Monday, February 23, 2015

For Better or For Worse, For Richer or For Poorer...

With all the fuss of Valentine's Day behind us, I thought I'd take a look at love from a financial perspective.

What do you look for in a mate, financially, that is?
There are things you want to find out sooner rather than later. How do you determine your "financial compatibility" early in the relationship.?

Honesty - disclosing all debt: student loans, car loans, credit cards, bankruptcy, etc. Mortgages and student loans are okay; they have positive potential. But credit card debt can be damaging and linger for years.

- spender vs saver? Live for today or save for tomorrow?
Does he spend everything he earns? Does she borrow from her parents? Is shopping her favorite pass time? Must he have a new car every year? Is the latest iPhone a necessity?

Generosity - sharing both the good and the not so good.
Does she expect you to pay for all dates? Does he ask you for gas money when his car is used for trips? Is he/she a big tipper, skimpy tipper or fair tipper? Does he insist on using your car all the time? Does she offer to pay for half or her share?

$ Savvy - shows responsibility about money. Are his bills paid on time or overdue? Does she always request an extension for paying income taxes? Does he have an investment account? Does she know a CD is not just a compact disc? Has she contributed to an IRA or 401K?

Co-mingling assets could prove problematic if you are not willing to learn the financial side of your prospective mate.

Be $ Smart - Protect your heart and your wallet by watching for telltale traits.

And for the ladies, please remember: "A man is not a financial plan!"

Friday, February 13, 2015

Fafsa Tips to Help Pay for College

These are a few notes I took from a recent article Gateway to College Aid by Jerilyn Klein Bier. Please pass this information along to friends and family facing college tuition payments.

The author quotes Mark Kantrowitz, co-author the of book Filing the Fafsa and publisher of, a website focused on planning and paying for college. The book may be downloaded for free in PDF format at

"It is very difficult to predict how much aid a student might get from year to year."
- one big factor is the number of siblings enrolled in college,
- another factor is the price of a particular school.

Make sure assets and income are positioned before the year your student is a Junior in the spring and a senior in the fall. Fafsa works on the calendar year Jan. - Dec. not the academic year.

He urges families to file as soon as possible after January 1 as many states and schools have deadlines in early 2015 and award aid on a first-come, first-served basis.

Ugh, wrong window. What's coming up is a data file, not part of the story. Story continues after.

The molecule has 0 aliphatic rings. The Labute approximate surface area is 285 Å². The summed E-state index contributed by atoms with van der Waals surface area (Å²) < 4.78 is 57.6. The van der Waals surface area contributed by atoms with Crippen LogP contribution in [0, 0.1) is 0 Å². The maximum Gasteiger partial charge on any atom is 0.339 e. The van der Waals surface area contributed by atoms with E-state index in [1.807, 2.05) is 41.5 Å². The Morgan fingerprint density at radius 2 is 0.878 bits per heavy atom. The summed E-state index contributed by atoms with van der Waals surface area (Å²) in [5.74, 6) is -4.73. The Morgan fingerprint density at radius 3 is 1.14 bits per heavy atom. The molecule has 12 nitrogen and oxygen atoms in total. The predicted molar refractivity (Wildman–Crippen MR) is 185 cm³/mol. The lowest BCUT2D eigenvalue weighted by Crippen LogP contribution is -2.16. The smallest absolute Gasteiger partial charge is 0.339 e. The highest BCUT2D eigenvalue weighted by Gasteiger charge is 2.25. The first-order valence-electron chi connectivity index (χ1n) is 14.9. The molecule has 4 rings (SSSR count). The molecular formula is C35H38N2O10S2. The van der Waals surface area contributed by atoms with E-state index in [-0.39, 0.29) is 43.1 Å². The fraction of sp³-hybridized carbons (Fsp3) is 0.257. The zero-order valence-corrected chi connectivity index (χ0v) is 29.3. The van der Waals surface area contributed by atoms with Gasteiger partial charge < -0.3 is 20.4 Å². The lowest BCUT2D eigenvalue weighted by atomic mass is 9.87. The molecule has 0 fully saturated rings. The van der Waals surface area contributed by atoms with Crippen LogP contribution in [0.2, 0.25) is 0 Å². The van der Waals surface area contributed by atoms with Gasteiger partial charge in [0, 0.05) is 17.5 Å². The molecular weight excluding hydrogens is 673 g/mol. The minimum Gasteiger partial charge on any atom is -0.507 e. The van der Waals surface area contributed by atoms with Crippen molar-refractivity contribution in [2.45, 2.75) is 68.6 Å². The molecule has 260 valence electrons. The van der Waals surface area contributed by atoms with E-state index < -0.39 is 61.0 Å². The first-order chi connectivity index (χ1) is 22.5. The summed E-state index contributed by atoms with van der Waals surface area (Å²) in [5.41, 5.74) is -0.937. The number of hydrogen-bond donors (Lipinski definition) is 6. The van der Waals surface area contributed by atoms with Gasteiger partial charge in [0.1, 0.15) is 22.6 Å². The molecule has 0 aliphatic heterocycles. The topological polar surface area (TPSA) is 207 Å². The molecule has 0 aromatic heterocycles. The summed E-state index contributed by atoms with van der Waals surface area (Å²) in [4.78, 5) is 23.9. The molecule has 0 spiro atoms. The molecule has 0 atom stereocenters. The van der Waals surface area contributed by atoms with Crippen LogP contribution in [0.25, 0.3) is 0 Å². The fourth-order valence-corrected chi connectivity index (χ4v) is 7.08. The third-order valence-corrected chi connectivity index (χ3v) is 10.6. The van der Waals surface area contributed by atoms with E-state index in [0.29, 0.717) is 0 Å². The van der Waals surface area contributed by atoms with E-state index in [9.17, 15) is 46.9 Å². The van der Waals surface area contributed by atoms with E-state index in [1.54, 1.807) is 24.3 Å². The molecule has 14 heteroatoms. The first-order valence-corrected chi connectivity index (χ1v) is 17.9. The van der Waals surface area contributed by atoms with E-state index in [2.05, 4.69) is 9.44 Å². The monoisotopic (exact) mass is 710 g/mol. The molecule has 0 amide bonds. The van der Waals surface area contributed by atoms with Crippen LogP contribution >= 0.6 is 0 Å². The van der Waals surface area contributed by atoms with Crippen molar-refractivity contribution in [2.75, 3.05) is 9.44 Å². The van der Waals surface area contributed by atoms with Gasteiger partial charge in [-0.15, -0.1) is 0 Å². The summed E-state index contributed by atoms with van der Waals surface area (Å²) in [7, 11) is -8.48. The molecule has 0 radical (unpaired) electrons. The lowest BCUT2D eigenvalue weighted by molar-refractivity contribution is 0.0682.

He encourages families to file the form online because of faster processing, built-in edit checks and the skip-logic functionality. This means respondents are not asked questions that don't apply to them.

One big change for 2015 is there is little differentiation for parent relationships. Parents who live together, married or divorced, or never married are now treated as married and both must report income and assets on the Fafsa.

Grandparent owned 529 plan distributions reported as untaxed income to the beneficiary (the student) can reduce need-based aid eligibility. A parent owned 529 is treated as a parent asset and is assessed, at most, by 5.64%.

If grandparents do hold 529 plans, it's best to hold off on withdrawing assets until the student will no longer be applying for financial aid - like their senior year.

For example, a $10,000 distribution from a grandparent owned plan could reduce aid eligibility by as much as $5000, while $10,000 in a parent-owned plan could reduce eligibility by a maximum of $564.

Parents of younger children should tune in. Understanding what goes into the expected family contribution and how schools consider this can help them position their assets and steer their kids toward institutions that may offer more attractive aid. It can also help families to better balance the triple threat of saving for education, a home and retirement.

No one will give you a loan or scholarship for retirement!

Be $ smart
- plan well in advance to qualify for financial aid.

Tuesday, February 10, 2015

Use Tax Season to Put Your Financial House in Order

My least favorite time of year has arrived - TAX season!
It takes days to gather all the 1099's, W-2's, etc. I take over the dining room table with papers spread over every inch. Fortunately, I also have a kitchen table where I eat my meals.

With everything out in the open, this presents a perfect opportunity to organize your finances.

Try to implement one of these suggestions:
1. Use a 3-ring binder to organize statements. Even if you receive statements online, it may be helpful to print the summary page for each financial institution. Use dividers to separate each. This helps you to compare monthly or quarterly values. Are you making money?

2. Create an annual Net Worth statement. List all the assets you own - house, condo, car, 401k, IRA, etc. and their current value. Add them up. List what you owe (liabilities) - car loan, student loan, mortgage, credit card balances, etc. Add them up. Subtract what you owe from what you own. That number is your Net Worth. Each year compare the bottom line. Are you growing your wealth?

3. Increase your savings amount. Pay yourself first.
Are you on track to buy that car or condo? Set up direct deposit from your checking account to your savings account.
For retirement, increase your contribution to your 401k/403b by 1%.

Be $ Smart - Use tax season to build your financial independence.